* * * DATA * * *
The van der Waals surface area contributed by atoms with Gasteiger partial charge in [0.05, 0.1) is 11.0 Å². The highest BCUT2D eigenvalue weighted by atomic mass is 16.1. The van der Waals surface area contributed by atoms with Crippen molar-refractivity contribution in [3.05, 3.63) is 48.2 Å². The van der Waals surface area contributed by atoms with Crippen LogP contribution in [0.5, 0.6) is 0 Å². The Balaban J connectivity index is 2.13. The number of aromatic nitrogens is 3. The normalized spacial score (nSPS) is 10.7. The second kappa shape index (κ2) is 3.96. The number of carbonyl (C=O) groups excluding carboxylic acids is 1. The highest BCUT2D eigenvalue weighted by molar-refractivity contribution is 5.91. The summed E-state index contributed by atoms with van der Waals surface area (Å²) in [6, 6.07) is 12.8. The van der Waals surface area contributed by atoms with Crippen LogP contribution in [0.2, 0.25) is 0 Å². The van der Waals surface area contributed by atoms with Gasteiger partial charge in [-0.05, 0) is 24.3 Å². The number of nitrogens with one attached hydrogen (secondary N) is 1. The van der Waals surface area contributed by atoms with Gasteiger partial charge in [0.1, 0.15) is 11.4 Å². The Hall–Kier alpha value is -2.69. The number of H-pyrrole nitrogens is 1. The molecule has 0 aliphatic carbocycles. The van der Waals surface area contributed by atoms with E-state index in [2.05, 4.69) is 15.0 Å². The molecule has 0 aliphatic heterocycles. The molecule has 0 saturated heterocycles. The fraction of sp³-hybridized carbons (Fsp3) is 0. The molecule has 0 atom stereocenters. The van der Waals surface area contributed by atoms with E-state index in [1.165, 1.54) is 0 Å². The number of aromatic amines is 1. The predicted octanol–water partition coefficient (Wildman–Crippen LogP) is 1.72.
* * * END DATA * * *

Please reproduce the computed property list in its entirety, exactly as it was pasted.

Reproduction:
The van der Waals surface area contributed by atoms with Gasteiger partial charge in [0.05, 0.1) is 11.0 Å². The highest BCUT2D eigenvalue weighted by atomic mass is 16.1. The van der Waals surface area contributed by atoms with Crippen molar-refractivity contribution in [3.05, 3.63) is 48.2 Å². The van der Waals surface area contributed by atoms with Crippen LogP contribution in [0.5, 0.6) is 0 Å². The Balaban J connectivity index is 2.13. The number of aromatic nitrogens is 3. The normalized spacial score (nSPS) is 10.7. The second kappa shape index (κ2) is 3.96. The number of carbonyl (C=O) groups excluding carboxylic acids is 1. The highest BCUT2D eigenvalue weighted by molar-refractivity contribution is 5.91. The summed E-state index contributed by atoms with van der Waals surface area (Å²) in [6, 6.07) is 12.8. The van der Waals surface area contributed by atoms with Crippen LogP contribution in [0.2, 0.25) is 0 Å². The van der Waals surface area contributed by atoms with Gasteiger partial charge in [-0.05, 0) is 24.3 Å². The number of nitrogens with one attached hydrogen (secondary N) is 1. The van der Waals surface area contributed by atoms with Gasteiger partial charge in [0.1, 0.15) is 11.4 Å². The Hall–Kier alpha value is -2.69. The number of H-pyrrole nitrogens is 1. The molecule has 0 aliphatic carbocycles. The van der Waals surface area contributed by atoms with E-state index in [2.05, 4.69) is 15.0 Å². The molecule has 0 aliphatic heterocycles. The molecule has 0 saturated heterocycles. The fraction of sp³-hybridized carbons (Fsp3) is 0. The molecule has 0 atom stereocenters. The van der Waals surface area contributed by atoms with E-state index in [1.165, 1.54) is 0 Å². The number of aromatic amines is 1. The predicted octanol–water partition coefficient (Wildman–Crippen LogP) is 1.72.